Après nous, le déluge" towards a shock theory of Islamic green finance


  • Refas Salim
  • Ghlamallah Ezzedine


  • Climate Finance
  • Sustainability
  • Post-COVID-19 recovery
  • Paris Agreement
  • Shock theory
  • Institutional obsolescence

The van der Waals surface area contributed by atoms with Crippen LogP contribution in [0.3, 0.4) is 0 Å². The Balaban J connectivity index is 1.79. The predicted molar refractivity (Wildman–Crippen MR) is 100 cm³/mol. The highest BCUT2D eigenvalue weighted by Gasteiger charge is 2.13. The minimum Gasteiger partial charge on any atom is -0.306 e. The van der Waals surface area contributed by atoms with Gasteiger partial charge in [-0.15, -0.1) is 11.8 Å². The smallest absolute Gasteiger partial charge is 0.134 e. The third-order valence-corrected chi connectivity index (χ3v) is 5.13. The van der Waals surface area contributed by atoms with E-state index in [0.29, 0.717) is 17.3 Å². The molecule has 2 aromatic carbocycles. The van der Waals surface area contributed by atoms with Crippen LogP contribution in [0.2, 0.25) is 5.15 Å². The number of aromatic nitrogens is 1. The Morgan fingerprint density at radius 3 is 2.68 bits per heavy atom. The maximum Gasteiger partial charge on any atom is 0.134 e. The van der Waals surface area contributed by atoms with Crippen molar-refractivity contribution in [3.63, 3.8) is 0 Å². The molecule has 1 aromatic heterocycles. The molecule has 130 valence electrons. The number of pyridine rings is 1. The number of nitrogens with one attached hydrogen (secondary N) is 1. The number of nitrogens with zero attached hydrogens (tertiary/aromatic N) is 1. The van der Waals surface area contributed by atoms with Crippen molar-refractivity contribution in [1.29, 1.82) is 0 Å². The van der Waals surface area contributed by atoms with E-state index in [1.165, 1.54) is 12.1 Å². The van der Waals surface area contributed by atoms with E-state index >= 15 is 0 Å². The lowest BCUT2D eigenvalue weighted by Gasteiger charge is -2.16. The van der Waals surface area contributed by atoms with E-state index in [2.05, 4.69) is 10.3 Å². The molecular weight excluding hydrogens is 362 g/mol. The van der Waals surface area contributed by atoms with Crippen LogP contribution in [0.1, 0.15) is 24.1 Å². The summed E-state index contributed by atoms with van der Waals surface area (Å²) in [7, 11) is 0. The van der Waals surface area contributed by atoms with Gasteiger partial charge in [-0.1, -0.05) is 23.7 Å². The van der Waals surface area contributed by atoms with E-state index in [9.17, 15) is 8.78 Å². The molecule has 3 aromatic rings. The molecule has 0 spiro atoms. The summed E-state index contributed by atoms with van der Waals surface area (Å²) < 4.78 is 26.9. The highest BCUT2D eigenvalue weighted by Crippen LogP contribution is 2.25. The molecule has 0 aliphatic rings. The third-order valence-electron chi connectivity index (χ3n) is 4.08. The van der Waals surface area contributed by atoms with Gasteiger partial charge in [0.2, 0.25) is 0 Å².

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Despite considerable progress in the ratification and implementation of the 2030 United Nations Sustainable Development Agenda (SDG Agenda) and Paris Agreement under the United Nations Framework Convention on Climate Change (Paris Agreement) since 2015 the world has not committed enough resources to implement these two strategic agendas for humanity and achieve their crucial targets for the development of current and future generations. As the COVID-19 global pandemics started unfolding at the beginning of 2020, both the Paris Agreement and the 2030 Agenda were not on the track, and this was attributed to a large extent to the significant funding gaps for both agendas, especially for the most vulnerable countries. On the other hand, the recent economic crises (COVID-19 pandemics, 2008 global financial crisis) have profoundly disrupted the global economy and demonstrated the heightened vulnerability of the global financial and economic system to climate, health, financial or socioeconomic risks. Geopolitical events further challenged the foundations of the global financial architecture, in particular, due to unprecedented sanctions against Russia in the United States, the European Union, and allies, and the unexpected response of Russian authorities to these sanctions. In this context, the world is perceived as even more exposed in the short-term future to a major crisis, potentially far more reaching than the 2008 global financial crisis, a crisis that will arguably determine the fate of most vulnerable nations in the next decades. In this dual context of failed achievement of global agendas and heightened risks of major global financial shock, this paper addresses the positioning and potential evolution of the Islamic finance (IF) sector. In particular, the paper posits that despite solid growth in the last four decades, IF institutions have not adopted a clear strategy with regards to rapidly aligning with SDG and climate action agendas, or developing relevant mechanisms and policies to face external shocks of the magnitude expected with the unfolding global financial crisis and IF will therefore face an existential crisis when the major global financial shock occurs. The current global IF institutions are not equipped with the capabilities and resources to adopt packages of reforms radical enough to bring rapidly enough the sector back on track before the crisis hits. In consequence, the IF sector is likely to become marginalized in the short-term due to capital flight and institutional obsolescence and despite positive developments, sustainable or Islamic green finance remain constrained in their current infancy stage. The central idea of this paper is therefore that the best opportunity to develop a global Islamic green finance architecture that substantially contributes to building a better, greener, and more inclusive world lies in building a radically transformed Islamic economic system in the aftermath of the expected major shock forthcoming. Using the framework of shock theory, the paper argues that seven critical conditions (government stability, mass urban relocations, de-commoditization of consumption, state control over unsustainable industries, dematerialization of the economy through technology and state planning, large-scale reconstruction financing program tied to the mobilization of human capacities and natural resources and interventionist policy to salvage and consolidate the banking sector and transition to Islamic Green Finance) would best support this needed transition for the benefit of present and future generations.

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